gms | German Medical Science

16. Grazer Konferenz – Qualität der Lehre: Curriculum planning and assessment

19. - 21. April 2012, Timisoara, Romania

Making medical basics understandable to students of nursing science – A concept


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  • corresponding author Michael Sereinigg - Medical University of Graz, Department of Surgery, Division of Transplantation Surgery, Graz, Austria
  • author Andreas Puntschart - Medical University of Graz, Department of Surgery, Division of General Surgery, Graz, Austria
  • author Doirs Wagner - Medical University of Graz, Department of Surgery, Division of Transplantation Surgery, Graz, Austria

16. Grazer Konferenz – Qualität der Lehre 2012 - Curriculum planning and assessment. Timisoara, Romania, 19.-21.04.2012. Düsseldorf: German Medical Science GMS Publishing House; 2012. Doc12grako40

doi: 10.3205/12grako40, urn:nbn:de:0183-12grako401

Veröffentlicht: 5. September 2012

© 2012 Sereinigg et al.
Dieser Artikel ist ein Open Access-Artikel und steht unter den Creative Commons Lizenzbedingungen ( Er darf vervielfältigt, verbreitet und öffentlich zugänglich gemacht werden, vorausgesetzt dass Autor und Quelle genannt werden.



Basic medical knowledge is crucial for nursing scientists to effectively care for their patients and to efficiently cooperate with physicians and other health care professionals [5]. The knowledge and understanding needed by nursing scientists has to be profound but not as deep and specialized as in medical training [2]. Students often feel ill-prepared for their work life as far as medical science is concerned [1]. Therefore ties between medical expertise and education focusing on the needs and requirements of the target group have to be established [3]. Curricula worldwide vary in terms of concepts and combination of subjects to train undergraduate students [4].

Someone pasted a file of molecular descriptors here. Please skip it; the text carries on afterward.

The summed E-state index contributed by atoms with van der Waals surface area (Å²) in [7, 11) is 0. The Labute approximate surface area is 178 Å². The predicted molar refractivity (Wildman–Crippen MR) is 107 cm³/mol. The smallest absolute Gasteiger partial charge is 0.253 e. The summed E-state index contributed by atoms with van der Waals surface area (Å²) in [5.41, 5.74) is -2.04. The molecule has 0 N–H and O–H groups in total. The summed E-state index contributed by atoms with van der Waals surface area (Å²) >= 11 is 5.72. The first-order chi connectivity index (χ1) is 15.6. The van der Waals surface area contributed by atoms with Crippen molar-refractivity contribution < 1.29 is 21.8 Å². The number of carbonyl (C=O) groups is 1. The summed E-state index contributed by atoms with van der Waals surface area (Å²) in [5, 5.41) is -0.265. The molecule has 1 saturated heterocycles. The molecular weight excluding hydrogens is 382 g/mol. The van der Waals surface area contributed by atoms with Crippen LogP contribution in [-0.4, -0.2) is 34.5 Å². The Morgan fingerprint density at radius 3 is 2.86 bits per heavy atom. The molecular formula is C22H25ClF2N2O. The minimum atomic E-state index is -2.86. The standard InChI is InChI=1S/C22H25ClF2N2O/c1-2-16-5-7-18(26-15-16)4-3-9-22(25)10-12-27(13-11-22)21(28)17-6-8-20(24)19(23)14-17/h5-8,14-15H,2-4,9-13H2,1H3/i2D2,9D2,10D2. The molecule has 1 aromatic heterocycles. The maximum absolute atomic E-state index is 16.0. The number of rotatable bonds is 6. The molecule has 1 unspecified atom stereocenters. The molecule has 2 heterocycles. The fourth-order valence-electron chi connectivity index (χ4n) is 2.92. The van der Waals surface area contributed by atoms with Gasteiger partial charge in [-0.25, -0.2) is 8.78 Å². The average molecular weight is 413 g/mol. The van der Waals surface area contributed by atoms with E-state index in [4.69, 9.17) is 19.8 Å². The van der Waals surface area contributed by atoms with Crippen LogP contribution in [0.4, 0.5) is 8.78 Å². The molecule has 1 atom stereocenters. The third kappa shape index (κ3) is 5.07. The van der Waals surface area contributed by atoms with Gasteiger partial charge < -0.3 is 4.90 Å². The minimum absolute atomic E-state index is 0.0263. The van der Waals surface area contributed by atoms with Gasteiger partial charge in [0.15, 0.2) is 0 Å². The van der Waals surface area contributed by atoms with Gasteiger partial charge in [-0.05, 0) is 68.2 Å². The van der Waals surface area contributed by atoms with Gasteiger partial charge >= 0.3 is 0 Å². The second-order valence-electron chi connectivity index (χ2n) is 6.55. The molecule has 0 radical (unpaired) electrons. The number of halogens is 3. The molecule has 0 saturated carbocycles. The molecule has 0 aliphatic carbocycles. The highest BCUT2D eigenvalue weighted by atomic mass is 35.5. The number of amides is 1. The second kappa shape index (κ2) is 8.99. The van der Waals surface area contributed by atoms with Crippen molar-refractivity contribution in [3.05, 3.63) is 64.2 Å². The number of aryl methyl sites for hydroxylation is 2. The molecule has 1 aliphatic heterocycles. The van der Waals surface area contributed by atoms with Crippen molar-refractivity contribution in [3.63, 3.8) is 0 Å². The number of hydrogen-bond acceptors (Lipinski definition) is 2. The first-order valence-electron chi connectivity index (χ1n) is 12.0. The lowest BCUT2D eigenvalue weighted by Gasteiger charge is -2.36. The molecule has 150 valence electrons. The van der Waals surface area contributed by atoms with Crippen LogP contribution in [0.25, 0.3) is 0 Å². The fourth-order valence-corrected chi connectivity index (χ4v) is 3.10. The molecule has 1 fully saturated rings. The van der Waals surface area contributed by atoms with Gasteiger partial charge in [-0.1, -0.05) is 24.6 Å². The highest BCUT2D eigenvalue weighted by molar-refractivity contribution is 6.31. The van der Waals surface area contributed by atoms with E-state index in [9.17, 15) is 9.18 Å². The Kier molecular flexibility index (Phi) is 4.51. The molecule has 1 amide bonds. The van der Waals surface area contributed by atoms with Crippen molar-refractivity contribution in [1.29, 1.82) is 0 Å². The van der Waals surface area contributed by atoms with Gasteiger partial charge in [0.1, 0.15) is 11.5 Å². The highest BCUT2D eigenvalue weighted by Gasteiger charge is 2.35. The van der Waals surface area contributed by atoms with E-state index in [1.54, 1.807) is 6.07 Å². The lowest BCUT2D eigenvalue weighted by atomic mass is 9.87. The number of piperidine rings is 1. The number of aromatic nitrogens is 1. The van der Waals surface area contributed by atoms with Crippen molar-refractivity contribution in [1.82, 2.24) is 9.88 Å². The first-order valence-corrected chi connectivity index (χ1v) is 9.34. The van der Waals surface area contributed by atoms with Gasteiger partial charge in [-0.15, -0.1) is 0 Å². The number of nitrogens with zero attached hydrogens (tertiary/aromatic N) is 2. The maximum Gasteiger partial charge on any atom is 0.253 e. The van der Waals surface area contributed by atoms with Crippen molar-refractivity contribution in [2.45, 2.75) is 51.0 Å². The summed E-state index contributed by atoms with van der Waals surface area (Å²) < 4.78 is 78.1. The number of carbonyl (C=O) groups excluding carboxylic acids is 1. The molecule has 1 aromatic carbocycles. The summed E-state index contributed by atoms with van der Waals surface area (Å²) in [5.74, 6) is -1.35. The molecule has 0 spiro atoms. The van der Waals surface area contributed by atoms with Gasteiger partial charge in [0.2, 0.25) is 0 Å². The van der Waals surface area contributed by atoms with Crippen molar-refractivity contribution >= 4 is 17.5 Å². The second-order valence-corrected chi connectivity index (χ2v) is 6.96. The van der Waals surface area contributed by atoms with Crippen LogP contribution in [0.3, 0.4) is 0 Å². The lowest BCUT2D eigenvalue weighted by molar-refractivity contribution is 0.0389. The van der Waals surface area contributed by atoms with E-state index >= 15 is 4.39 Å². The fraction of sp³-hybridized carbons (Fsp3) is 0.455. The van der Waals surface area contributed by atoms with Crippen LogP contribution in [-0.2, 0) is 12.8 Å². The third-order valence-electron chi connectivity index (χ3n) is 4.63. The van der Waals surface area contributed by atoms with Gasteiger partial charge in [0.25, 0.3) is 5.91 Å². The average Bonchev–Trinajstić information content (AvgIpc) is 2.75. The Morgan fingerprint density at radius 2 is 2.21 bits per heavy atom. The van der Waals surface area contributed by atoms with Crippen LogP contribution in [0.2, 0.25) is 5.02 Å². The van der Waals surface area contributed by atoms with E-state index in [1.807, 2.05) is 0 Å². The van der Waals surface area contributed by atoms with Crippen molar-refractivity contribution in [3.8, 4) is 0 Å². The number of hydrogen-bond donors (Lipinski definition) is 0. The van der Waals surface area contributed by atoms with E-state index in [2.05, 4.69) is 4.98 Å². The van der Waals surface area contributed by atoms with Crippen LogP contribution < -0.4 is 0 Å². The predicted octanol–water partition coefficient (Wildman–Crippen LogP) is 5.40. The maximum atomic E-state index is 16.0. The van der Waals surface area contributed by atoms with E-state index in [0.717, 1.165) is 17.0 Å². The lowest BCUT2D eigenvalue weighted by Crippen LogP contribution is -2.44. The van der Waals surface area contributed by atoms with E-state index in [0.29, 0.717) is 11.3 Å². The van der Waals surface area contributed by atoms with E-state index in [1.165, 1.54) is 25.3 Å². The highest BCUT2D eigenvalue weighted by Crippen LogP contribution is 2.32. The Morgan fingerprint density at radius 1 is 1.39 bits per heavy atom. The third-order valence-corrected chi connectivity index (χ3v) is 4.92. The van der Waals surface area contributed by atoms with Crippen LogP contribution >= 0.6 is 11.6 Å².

At the Medical University of Graz students participate in a course on general and special pathology, diagnostic methods and therapy in their second semester of studies. Hence, the presented concept brings the understanding of medical terminology (i.e. Greek and Latin origin of medical terms, meaning of different pre- and suffixes, “modern” medical term, . . . ) and medical procedures (auscultation, percussion, palpation; sonography, X-Ray, MRT, . . . ), their results, benefits and risks into focus. Students obtain information they can transfer to their daily work with patients so that on the one hand medical procedures can be explained to lay people in understandable terms, and on the other hand nursing scientists can handle the information given by diagnostic findings or discharge letters and follow physicans’ instructions to ensure optimal patients’ care and safety.


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